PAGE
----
When faced with resistance, some leaders capitulate to resisters and back away from leading. Some attempt to overcome resistance by exerting a stronger will than their opponents. (These leaders more often than not fail and burn out in the process.)
Many leaders fall into the easy – but still less effective – options of trying to understand the nature of the resistance, diagnosing why the resistance is happening, working hard to convince the other side, or creating solutions that appease resisters but compromise the needed change.
The best strategy for dealing with resistance may also be the most difficult to execute. Strong leaders deal with resistance by first doing the following three things:
- remaining emotionally calm while staying the course;
- looking at themselves (instead of the resisters) to see where they might be stuck, and
- staying connected to the resisters throughout the process without getting pulled into the drama.
Leaders who work on being emotionally separate and true to their aspirations while staying connected to those they lead provide the stability and maturity their communities need to move through the change. During any crisis of leadership, the better able leaders are to stay focused on themselves – to dig deep for clarity about what’s important – the better able they are to hold steady and move forward.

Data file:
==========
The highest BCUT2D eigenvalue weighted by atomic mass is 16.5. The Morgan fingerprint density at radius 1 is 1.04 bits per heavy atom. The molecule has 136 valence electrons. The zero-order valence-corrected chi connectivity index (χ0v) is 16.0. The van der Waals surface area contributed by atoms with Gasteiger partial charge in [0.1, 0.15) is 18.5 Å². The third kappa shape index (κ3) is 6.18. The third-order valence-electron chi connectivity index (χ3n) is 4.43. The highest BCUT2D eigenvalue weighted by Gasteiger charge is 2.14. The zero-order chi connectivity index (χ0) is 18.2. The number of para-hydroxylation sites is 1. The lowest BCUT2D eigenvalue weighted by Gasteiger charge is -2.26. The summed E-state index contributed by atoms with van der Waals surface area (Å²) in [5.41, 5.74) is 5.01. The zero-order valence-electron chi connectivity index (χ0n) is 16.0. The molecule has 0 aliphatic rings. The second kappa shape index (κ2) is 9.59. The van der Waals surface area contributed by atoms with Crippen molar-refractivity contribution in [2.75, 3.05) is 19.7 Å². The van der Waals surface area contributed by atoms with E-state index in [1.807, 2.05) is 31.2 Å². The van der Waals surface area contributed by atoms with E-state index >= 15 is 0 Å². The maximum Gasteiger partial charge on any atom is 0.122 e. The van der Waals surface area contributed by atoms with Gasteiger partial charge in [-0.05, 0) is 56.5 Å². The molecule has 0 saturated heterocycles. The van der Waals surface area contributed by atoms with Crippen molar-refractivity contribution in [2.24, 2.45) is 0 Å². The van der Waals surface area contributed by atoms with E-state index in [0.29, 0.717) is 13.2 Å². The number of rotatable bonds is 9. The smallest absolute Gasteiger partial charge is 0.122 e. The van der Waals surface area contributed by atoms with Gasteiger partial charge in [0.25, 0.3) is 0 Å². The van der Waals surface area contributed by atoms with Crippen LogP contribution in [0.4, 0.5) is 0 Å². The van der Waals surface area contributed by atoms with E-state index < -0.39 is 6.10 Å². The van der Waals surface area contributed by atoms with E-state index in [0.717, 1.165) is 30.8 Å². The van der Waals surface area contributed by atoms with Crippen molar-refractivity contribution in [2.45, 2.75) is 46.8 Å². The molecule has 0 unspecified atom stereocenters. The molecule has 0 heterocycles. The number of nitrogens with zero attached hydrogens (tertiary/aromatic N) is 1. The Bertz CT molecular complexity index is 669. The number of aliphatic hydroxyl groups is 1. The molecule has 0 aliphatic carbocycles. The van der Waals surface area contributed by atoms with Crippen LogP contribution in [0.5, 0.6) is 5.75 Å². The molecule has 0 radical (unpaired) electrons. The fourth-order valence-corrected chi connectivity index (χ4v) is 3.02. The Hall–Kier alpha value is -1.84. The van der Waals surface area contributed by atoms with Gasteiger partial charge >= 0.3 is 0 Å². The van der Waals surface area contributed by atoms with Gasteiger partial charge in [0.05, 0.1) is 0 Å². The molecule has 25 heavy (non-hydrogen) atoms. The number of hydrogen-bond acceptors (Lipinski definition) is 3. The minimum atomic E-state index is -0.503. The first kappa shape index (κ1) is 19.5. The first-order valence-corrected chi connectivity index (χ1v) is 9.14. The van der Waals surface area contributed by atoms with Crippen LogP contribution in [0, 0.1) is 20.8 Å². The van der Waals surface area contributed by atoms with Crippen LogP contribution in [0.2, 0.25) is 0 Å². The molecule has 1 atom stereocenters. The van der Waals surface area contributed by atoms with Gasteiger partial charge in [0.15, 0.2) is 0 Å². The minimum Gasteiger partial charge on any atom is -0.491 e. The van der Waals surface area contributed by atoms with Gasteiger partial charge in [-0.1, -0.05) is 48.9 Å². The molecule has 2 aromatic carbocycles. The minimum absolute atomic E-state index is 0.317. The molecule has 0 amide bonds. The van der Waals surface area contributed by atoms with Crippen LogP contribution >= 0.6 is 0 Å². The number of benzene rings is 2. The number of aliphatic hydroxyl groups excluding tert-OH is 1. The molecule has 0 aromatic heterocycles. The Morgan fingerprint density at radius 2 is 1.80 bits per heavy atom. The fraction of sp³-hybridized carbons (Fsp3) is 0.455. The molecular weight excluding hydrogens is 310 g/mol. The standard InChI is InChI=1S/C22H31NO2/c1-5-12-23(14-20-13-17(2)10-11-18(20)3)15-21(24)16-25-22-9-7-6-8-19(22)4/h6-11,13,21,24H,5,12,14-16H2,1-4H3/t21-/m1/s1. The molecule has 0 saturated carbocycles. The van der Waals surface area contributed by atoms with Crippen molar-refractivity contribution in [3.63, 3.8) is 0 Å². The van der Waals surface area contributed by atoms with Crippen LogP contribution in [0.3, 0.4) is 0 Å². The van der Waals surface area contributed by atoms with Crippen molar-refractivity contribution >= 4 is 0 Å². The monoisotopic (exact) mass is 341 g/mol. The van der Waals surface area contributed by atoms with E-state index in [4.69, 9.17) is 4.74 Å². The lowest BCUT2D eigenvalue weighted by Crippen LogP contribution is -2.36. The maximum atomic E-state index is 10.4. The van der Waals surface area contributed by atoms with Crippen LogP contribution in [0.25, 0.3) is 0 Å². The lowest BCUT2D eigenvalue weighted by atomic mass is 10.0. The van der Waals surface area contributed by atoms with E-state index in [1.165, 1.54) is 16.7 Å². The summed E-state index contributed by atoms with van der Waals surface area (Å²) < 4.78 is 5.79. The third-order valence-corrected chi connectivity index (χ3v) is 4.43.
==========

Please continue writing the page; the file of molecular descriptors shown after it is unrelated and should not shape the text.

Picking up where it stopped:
~ David and Susy
First, let’s make sure we’re talking about difficult people, not different people. When asked to think about difficult people we work with, we often think about people who have different goals, values, approaches, methods, styles, and (sadly) even appearances. Those folks aren’t necessarily difficult; they are just different. Strong leaders not only recognize them as different, but appreciate the value of diversity and seek them out for different points of view and unique contributions.
Some people, though, are just plain difficult. Difficult people take many forms. Some are agitators who get vocal over any perceived slight. Some are negative gossips who engage in personal attacks and back-stabbing. Some seem to indulge in judging and criticizing projects and ideas just for the sport of it. Whatever the behavior, difficult people cause lots of discomfort, waste time, and disrupt progress.